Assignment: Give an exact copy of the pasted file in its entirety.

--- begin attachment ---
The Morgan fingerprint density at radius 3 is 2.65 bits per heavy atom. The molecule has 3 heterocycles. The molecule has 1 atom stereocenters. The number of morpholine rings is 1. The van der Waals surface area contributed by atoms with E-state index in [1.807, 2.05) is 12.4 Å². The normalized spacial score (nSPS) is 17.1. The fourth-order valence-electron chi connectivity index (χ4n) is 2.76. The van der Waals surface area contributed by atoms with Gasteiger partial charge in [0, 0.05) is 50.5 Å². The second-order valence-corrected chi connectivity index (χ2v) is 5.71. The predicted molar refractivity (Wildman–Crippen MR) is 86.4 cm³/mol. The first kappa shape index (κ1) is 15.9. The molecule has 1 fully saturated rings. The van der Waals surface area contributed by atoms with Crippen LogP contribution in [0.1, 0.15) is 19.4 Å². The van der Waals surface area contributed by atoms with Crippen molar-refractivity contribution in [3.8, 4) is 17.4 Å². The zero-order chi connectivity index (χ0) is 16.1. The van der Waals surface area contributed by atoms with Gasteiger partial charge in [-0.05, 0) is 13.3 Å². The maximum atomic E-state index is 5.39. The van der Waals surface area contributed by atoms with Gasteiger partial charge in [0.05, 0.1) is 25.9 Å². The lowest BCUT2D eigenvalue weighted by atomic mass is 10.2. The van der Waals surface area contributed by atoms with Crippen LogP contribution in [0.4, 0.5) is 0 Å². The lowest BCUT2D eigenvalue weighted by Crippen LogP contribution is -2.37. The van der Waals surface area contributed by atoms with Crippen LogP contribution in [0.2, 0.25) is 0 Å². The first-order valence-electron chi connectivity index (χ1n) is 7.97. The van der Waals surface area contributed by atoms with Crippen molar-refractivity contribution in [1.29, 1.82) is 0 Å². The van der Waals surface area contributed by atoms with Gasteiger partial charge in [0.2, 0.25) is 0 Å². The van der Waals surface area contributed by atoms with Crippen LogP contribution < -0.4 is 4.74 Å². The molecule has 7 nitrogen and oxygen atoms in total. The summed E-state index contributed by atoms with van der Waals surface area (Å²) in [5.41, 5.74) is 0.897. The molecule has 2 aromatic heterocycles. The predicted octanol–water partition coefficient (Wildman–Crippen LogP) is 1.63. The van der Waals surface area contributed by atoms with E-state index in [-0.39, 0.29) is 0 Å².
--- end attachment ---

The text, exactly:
The Morgan fingerprint density at radius 3 is 2.65 bits per heavy atom. The molecule has 3 heterocycles. The molecule has 1 atom stereocenters. The number of morpholine rings is 1. The van der Waals surface area contributed by atoms with E-state index in [1.807, 2.05) is 12.4 Å². The normalized spacial score (nSPS) is 17.1. The fourth-order valence-electron chi connectivity index (χ4n) is 2.76. The van der Waals surface area contributed by atoms with Gasteiger partial charge in [0, 0.05) is 50.5 Å². The second-order valence-corrected chi connectivity index (χ2v) is 5.71. The predicted molar refractivity (Wildman–Crippen MR) is 86.4 cm³/mol. The first kappa shape index (κ1) is 15.9. The molecule has 1 fully saturated rings. The van der Waals surface area contributed by atoms with Crippen LogP contribution in [0.1, 0.15) is 19.4 Å². The van der Waals surface area contributed by atoms with Crippen molar-refractivity contribution in [3.8, 4) is 17.4 Å². The zero-order chi connectivity index (χ0) is 16.1. The van der Waals surface area contributed by atoms with Gasteiger partial charge in [-0.05, 0) is 13.3 Å². The maximum atomic E-state index is 5.39. The van der Waals surface area contributed by atoms with Gasteiger partial charge in [0.05, 0.1) is 25.9 Å². The lowest BCUT2D eigenvalue weighted by atomic mass is 10.2. The van der Waals surface area contributed by atoms with Crippen LogP contribution in [0.4, 0.5) is 0 Å². The lowest BCUT2D eigenvalue weighted by Crippen LogP contribution is -2.37. The van der Waals surface area contributed by atoms with Crippen LogP contribution in [0.2, 0.25) is 0 Å². The first-order valence-electron chi connectivity index (χ1n) is 7.97. The van der Waals surface area contributed by atoms with Crippen molar-refractivity contribution in [1.29, 1.82) is 0 Å². The van der Waals surface area contributed by atoms with Gasteiger partial charge in [0.2, 0.25) is 0 Å². The van der Waals surface area contributed by atoms with Crippen LogP contribution < -0.4 is 4.74 Å². The molecule has 7 nitrogen and oxygen atoms in total. The summed E-state index contributed by atoms with van der Waals surface area (Å²) in [5.41, 5.74) is 0.897. The molecule has 2 aromatic heterocycles. The predicted octanol–water partition coefficient (Wildman–Crippen LogP) is 1.63. The van der Waals surface area contributed by atoms with E-state index in [-0.39, 0.29) is 0 Å².